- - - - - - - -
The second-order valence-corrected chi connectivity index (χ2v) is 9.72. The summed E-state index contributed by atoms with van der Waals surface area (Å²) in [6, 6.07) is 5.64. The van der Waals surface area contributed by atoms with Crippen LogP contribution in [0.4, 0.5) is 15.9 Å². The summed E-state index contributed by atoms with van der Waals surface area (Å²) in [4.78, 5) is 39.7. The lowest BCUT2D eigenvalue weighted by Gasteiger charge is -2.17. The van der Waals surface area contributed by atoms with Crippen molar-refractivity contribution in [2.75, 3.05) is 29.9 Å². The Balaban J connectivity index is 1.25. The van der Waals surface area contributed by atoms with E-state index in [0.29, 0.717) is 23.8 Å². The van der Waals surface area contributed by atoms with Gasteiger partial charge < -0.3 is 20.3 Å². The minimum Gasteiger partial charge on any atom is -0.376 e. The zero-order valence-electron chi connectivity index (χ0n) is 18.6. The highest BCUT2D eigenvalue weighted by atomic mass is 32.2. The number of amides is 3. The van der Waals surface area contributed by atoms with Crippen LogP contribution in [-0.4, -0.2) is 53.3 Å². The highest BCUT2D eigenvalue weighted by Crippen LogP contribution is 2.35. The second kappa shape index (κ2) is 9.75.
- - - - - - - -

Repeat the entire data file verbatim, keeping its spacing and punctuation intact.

The second-order valence-corrected chi connectivity index (χ2v) is 9.72. The summed E-state index contributed by atoms with van der Waals surface area (Å²) in [6, 6.07) is 5.64. The van der Waals surface area contributed by atoms with Crippen LogP contribution in [0.4, 0.5) is 15.9 Å². The summed E-state index contributed by atoms with van der Waals surface area (Å²) in [4.78, 5) is 39.7. The lowest BCUT2D eigenvalue weighted by Gasteiger charge is -2.17. The van der Waals surface area contributed by atoms with Crippen molar-refractivity contribution in [2.75, 3.05) is 29.9 Å². The Balaban J connectivity index is 1.25. The van der Waals surface area contributed by atoms with E-state index in [0.29, 0.717) is 23.8 Å². The van der Waals surface area contributed by atoms with Gasteiger partial charge < -0.3 is 20.3 Å². The minimum Gasteiger partial charge on any atom is -0.376 e. The zero-order valence-electron chi connectivity index (χ0n) is 18.6. The highest BCUT2D eigenvalue weighted by atomic mass is 32.2. The number of amides is 3. The van der Waals surface area contributed by atoms with Crippen LogP contribution in [-0.4, -0.2) is 53.3 Å². The highest BCUT2D eigenvalue weighted by Crippen LogP contribution is 2.35. The second kappa shape index (κ2) is 9.75.